SEMTE Distinguished Scholar Lecture: Nano-structured Metals and Composites–From the Nanoscale to the Microscale
Department of Chemical Engineering and Materials Science, University of California: Davis
Friday, October 10, 2014
John W. Schwada Building (SCOB) 210, Tempe campus [map]
Three dimensional, bulk nano-structured materials and composites have matured into a new class of materials that is being considered in a variety of engineering applications. The successful synthesis of large-scale nano-structured materials is of technological and scientific significance. From a technological point of view, it will be feasible to obtain engineering materials that retain the structural and chemical attributes of particles/grains in the nanometer size range. From scientific point of view, large- scale nano-structured materials will permit systematic investigations of the physical and mechanical behavior, as well as novel phenomena.
Recently, severe plastic deformation (SPD), which encompasses mechanical alloying in liquid nitrogen (cryomilling) and high- pressure torsion, has emerged as a successful strategy for the synthesis of nanostructured alloys and composites. Results from various groups around the world reveal considerable improvements in the physical performance of a variety of SPD processed metals and alloys. While increases in strength of several 100% are commonly documented, ductility, however, appears to scale inversely with strength in these materials; this behavior has been attributed to limited dislocation activity at these length scales. This challenge has been addressed via the introduction of additional size scales that facilitate plasticity during deformation. The concept of a bimodal microstructure has recently been extended into the realm of metal composites with tri-modal microstructural characteristics, to accomplish ultra-high strength values. In this lecture, published data of cryomilled alloys and composites are reviewed and discussed with particular emphasis on the following topics: recent findings in the area of cryomilled materials; primary consolidation and secondary processing methods; microstructural evolution from nanostructured powders to bulk materials during consolidation; and mechanical behavior of consolidated materials. The deformation behavior and the underlying mechanisms of cryomilled materials are discussed in an effort to shed light into the fundamental behavior of ultrafine grained and nanostructured materials.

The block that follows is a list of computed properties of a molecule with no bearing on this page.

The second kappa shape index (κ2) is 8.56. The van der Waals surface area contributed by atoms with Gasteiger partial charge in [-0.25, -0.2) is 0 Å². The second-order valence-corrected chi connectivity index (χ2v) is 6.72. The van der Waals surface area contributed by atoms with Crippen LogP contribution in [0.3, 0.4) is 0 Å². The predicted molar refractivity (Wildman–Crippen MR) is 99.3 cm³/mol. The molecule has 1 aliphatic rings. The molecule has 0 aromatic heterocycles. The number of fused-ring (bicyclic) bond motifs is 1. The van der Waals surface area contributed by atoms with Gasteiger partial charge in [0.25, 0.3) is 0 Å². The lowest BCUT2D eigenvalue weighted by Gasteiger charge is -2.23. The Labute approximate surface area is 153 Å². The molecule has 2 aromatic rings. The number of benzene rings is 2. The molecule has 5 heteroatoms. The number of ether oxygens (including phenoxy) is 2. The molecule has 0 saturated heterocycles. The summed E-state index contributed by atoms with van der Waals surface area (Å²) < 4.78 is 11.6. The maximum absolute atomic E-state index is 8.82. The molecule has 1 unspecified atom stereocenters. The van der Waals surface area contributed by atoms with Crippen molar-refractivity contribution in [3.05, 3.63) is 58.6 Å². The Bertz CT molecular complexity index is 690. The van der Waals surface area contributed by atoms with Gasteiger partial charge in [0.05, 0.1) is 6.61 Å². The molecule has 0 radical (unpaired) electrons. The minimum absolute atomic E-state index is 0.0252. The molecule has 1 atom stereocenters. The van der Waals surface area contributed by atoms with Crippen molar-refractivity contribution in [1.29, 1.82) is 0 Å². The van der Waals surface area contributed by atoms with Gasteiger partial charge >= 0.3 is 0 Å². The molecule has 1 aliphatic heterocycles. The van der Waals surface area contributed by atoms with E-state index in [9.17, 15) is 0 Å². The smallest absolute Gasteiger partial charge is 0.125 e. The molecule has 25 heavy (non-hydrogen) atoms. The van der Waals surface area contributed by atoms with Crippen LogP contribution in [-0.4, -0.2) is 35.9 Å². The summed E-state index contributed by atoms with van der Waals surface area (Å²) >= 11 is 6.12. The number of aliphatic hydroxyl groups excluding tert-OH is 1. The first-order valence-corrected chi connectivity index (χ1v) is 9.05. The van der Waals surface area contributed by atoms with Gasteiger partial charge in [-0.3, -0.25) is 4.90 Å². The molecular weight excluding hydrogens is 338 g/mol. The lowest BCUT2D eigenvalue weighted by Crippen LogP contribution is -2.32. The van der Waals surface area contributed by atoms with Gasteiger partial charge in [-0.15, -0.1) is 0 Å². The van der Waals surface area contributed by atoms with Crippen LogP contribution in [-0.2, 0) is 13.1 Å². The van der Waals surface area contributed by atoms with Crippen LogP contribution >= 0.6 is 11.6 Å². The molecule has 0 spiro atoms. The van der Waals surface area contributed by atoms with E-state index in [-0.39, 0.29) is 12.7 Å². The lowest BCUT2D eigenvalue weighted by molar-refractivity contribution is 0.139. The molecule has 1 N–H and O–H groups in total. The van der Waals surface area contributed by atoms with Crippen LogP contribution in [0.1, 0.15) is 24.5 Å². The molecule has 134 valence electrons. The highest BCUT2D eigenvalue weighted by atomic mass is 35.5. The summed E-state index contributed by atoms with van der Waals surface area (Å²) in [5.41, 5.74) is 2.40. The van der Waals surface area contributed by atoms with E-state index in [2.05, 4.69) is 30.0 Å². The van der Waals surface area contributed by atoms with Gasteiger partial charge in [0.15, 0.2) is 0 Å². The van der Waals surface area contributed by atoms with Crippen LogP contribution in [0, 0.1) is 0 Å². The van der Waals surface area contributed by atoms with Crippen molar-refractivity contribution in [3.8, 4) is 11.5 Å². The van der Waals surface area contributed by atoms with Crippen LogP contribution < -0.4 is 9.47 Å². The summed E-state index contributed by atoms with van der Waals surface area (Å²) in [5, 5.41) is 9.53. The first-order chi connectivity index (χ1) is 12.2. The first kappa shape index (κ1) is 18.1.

Enrique Lavernia returned to his post as dean of the College of Engineering, a position he previously held from 2002 to 2009, after serving as the provost and executive vice chancellor of the University of California, Davis, from January 2009 to December 2010. Prior to arriving at Davis, Lavernia served as chair and chancellor’s professor in the Department of Chemical Engineering and Materials Science at UC Irvine. Lavernia holds a faculty appointment within the Department of Chemical Engineering and Materials Science at UC Davis., where he was promoted to Distinguished Professor in 2007. His research interests include the synthesis and behavior of Nanostructured and multi-scale materials with particular emphasis on processing fundamentals and physical behavior; thermal spray processing of nanostructures materials, spray atomization and the deposition of structural materials, high temperature-high pressure atomization processes and mathematical modeling of advance materials and processes. He has published 500 journal and 200 conference publications on topics ranging from nanomaterial to extremely strong aluminum alloys. Lavernia earned his B.D. with Honors in Solid Mechanic from Brown University and His M.S. in Metallurgy and Ph.D. in Material Engineering broth the Massachusetts Institute of Technology.
If you are interested in meeting with Enrique Lavernia, contact Durella O’Donnell.